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Satellite's Solar Panel Glitch Disrupts Alaskan Broadband Plans

Arcturus, the inaugural satellite from Astranis, was supposed to deliver internet connectivity to Alaska.

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The satellite being deployed from the Falcon Heavy second stage.
Gif: SpaceX

A satellite in geostationary orbit ran into some trouble when the device meant to position its solar arrays towards the Sun malfunctioned, preventing it from being fully charged. As a result, the internet satellite will not be able to fulfill its primary goal of providing continuous connectivity to Alaska.

The Arcturus satellite, built by California-based company Astranis, launched in April onboard a SpaceX Falcon Heavy rocket and was successfully deployed in geostationary space (a higher altitude than low Earth orbit). Since its launch, Astranis managed to commission the satellite and began demonstrating end-to-end connectivity to remote sites in Alaska in preparation for active service.


Unfortunately, however, the satellite’s solar array drive assembly experienced an anomaly, which means the satellite won’t be able to sustain full power to the payload, according to a statement by Astranis co-founder John Gedmark. The assembly, which Gedmark points out was provided by an external vendor, rotates the solar arrays to make sure they’re always pointed towards the Sun.

“This is a frustrating situationthe Arcturus spacecraft is in a safe state and fully under our control, the payload and our other Astranis in-house designed components are all working perfectly, and the tanks are fueled for years of on-orbit operation,” Gedmark wrote. “But unless something major changes, the mission of providing internet connectivity in Alaska will be delayed.”


Astranis engineers have recreated the anomaly in a ground-based vacuum chamber in the attempt to hone in on the source of the failure, and the team now knows “exactly how to quickly solve this issue on future spacecraft that are in production as we speak,” Gedmark explained.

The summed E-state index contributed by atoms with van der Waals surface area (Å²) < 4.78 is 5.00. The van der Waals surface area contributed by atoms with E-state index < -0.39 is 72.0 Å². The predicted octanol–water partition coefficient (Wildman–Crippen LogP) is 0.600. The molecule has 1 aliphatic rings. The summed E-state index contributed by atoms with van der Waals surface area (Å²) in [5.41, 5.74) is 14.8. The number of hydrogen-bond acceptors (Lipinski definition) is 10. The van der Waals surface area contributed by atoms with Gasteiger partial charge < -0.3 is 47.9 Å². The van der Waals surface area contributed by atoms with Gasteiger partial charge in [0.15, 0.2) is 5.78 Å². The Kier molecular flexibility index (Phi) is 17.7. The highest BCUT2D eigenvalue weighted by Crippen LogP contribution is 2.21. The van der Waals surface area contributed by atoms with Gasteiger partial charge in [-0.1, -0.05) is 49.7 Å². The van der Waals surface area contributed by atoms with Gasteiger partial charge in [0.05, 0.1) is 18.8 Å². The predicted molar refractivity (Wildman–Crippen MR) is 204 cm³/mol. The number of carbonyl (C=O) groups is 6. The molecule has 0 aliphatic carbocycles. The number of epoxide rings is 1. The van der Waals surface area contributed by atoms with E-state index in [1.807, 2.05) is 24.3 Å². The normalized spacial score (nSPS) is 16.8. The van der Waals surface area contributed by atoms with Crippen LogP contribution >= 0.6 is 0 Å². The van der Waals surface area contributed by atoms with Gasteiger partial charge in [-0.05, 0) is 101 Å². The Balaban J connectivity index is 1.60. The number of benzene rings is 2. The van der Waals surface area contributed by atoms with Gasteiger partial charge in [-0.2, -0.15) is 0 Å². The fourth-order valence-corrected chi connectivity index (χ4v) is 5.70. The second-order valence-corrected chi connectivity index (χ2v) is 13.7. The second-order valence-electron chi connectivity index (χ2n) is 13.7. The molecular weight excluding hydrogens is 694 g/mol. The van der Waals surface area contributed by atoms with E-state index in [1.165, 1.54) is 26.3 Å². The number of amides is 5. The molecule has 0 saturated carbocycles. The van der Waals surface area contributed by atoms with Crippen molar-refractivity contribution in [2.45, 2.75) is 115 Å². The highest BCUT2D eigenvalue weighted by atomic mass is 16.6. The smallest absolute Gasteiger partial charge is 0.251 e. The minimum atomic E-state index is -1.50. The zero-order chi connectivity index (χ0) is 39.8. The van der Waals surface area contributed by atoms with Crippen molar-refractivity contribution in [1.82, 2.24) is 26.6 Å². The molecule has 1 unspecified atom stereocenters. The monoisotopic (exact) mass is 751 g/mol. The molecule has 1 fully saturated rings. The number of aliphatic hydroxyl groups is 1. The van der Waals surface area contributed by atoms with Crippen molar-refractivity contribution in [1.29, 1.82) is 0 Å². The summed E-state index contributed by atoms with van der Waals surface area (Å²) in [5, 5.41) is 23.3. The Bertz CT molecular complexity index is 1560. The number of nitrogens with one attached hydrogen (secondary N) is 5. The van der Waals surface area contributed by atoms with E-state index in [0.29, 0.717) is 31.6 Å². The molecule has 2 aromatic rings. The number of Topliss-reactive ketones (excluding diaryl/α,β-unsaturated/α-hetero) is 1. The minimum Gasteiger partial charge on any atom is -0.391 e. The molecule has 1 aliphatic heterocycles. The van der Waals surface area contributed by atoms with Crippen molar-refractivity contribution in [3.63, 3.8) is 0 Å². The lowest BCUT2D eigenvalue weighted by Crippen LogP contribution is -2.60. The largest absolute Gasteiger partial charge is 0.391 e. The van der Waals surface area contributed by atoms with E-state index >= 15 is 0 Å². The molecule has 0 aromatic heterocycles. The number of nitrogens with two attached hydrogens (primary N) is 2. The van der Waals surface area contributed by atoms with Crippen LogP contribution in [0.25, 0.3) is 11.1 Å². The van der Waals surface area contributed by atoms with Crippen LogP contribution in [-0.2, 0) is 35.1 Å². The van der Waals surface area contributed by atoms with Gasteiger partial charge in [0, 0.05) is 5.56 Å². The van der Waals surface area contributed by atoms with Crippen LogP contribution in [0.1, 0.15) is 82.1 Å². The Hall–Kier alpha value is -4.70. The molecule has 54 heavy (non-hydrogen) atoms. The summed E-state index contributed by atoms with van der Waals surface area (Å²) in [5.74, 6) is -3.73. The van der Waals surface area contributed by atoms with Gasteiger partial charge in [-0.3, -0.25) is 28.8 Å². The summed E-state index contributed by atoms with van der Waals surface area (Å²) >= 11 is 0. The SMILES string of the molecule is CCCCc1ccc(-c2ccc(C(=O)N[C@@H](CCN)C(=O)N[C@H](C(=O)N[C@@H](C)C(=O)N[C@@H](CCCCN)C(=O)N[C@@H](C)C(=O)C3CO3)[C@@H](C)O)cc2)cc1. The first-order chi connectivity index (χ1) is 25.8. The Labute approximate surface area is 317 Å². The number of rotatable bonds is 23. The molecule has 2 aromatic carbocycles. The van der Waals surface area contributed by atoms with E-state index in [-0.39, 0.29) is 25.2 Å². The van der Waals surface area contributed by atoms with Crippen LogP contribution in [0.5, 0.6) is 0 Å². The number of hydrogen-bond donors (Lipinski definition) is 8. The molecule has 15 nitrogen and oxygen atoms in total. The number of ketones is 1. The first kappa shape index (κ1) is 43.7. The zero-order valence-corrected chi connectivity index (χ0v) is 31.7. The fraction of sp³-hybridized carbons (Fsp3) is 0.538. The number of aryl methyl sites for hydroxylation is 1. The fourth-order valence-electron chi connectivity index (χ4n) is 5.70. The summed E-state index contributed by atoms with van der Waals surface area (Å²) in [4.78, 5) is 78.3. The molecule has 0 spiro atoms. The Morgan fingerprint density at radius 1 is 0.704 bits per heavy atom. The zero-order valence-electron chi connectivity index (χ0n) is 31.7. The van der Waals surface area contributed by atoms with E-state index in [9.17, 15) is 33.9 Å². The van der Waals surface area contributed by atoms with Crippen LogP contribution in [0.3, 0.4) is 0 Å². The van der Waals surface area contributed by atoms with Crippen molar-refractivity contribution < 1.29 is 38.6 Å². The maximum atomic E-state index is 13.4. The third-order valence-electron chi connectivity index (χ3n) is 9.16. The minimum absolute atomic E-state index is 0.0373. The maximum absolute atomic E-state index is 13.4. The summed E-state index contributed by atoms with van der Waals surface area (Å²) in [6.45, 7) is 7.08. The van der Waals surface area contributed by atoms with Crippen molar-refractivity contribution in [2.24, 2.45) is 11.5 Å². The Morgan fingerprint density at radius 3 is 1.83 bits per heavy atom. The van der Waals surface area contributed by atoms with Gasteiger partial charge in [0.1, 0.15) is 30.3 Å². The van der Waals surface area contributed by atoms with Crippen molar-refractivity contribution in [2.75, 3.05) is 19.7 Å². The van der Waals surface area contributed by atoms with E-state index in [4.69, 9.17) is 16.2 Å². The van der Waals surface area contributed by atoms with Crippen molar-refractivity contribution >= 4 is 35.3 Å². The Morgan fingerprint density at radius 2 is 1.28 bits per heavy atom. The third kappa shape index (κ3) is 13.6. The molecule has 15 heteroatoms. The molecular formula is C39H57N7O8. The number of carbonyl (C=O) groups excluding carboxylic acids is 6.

In the meantime, Astranis will move forward with a backup plan in the form of a multipurpose satellite named UtilitySat, which can act as a spare until the Arcturus satellite is replaced. UtilitySat has multiple frequency bands and can operate anywhere in the world, although it may not function with the same capability as Arcturus. UtilitySat will launch at the end of this year to provide a temporary solution for customers. Arcturus, on the other hand, will be “repurposed for secondary missions like on-orbit technology demonstrations,” Gedmark stated.

Instead of adding to the number of internet satellites in low Earth orbit, Astranis set out to create the first MicroGEO constellation of small satellites that provide connectivity to specific geographic areas from geostationary orbit, and to do so at a low price. Satellites in geostationary orbit circle Earth above the equator from west to east, following along the planet’s rotation.


“We knew that we would learn a lot with this first mission,” Gedmark wrote. “Issues with a first-of-its-kind aerospace vehicle are not the exception, they are the norm.”

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